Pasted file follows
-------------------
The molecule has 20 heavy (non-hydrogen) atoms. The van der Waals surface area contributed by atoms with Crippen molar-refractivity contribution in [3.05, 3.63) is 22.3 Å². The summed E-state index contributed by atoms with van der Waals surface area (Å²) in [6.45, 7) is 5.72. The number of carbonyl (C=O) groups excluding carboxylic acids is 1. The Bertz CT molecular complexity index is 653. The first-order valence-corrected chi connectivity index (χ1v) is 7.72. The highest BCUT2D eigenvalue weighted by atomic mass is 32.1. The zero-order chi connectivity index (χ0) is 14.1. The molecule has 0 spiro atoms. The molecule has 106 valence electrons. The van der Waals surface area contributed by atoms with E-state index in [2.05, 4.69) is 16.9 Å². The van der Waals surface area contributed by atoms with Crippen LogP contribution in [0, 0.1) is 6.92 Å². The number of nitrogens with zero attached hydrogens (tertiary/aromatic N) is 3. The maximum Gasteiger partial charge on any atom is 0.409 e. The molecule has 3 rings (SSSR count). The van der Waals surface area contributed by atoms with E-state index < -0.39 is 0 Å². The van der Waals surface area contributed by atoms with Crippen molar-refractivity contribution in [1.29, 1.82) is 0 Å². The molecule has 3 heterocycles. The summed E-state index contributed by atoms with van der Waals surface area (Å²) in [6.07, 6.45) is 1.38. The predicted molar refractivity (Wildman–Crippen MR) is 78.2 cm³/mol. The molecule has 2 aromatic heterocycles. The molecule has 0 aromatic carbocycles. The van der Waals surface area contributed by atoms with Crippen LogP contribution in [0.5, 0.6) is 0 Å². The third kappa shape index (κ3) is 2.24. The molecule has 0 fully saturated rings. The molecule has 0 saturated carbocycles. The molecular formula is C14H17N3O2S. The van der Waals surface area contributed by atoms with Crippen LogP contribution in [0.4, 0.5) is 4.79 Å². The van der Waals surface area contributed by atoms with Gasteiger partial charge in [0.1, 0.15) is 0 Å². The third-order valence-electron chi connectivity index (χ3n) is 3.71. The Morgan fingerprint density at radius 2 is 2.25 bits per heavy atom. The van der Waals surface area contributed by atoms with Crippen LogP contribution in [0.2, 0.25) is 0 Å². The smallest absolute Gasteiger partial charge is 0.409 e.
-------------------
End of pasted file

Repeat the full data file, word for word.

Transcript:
The molecule has 20 heavy (non-hydrogen) atoms. The van der Waals surface area contributed by atoms with Crippen molar-refractivity contribution in [3.05, 3.63) is 22.3 Å². The summed E-state index contributed by atoms with van der Waals surface area (Å²) in [6.45, 7) is 5.72. The number of carbonyl (C=O) groups excluding carboxylic acids is 1. The Bertz CT molecular complexity index is 653. The first-order valence-corrected chi connectivity index (χ1v) is 7.72. The highest BCUT2D eigenvalue weighted by atomic mass is 32.1. The zero-order chi connectivity index (χ0) is 14.1. The molecule has 0 spiro atoms. The molecule has 106 valence electrons. The van der Waals surface area contributed by atoms with E-state index in [2.05, 4.69) is 16.9 Å². The van der Waals surface area contributed by atoms with Crippen LogP contribution in [0, 0.1) is 6.92 Å². The number of nitrogens with zero attached hydrogens (tertiary/aromatic N) is 3. The maximum Gasteiger partial charge on any atom is 0.409 e. The molecule has 3 rings (SSSR count). The van der Waals surface area contributed by atoms with E-state index < -0.39 is 0 Å². The van der Waals surface area contributed by atoms with Crippen molar-refractivity contribution in [1.29, 1.82) is 0 Å². The molecule has 3 heterocycles. The summed E-state index contributed by atoms with van der Waals surface area (Å²) in [6.07, 6.45) is 1.38. The predicted molar refractivity (Wildman–Crippen MR) is 78.2 cm³/mol. The molecule has 2 aromatic heterocycles. The molecule has 0 aromatic carbocycles. The van der Waals surface area contributed by atoms with Crippen LogP contribution in [0.5, 0.6) is 0 Å². The third kappa shape index (κ3) is 2.24. The molecule has 0 fully saturated rings. The molecule has 0 saturated carbocycles. The molecular formula is C14H17N3O2S. The van der Waals surface area contributed by atoms with Crippen LogP contribution in [0.4, 0.5) is 4.79 Å². The van der Waals surface area contributed by atoms with Gasteiger partial charge in [0.1, 0.15) is 0 Å². The third-order valence-electron chi connectivity index (χ3n) is 3.71. The Morgan fingerprint density at radius 2 is 2.25 bits per heavy atom. The van der Waals surface area contributed by atoms with Crippen LogP contribution in [0.2, 0.25) is 0 Å². The smallest absolute Gasteiger partial charge is 0.409 e.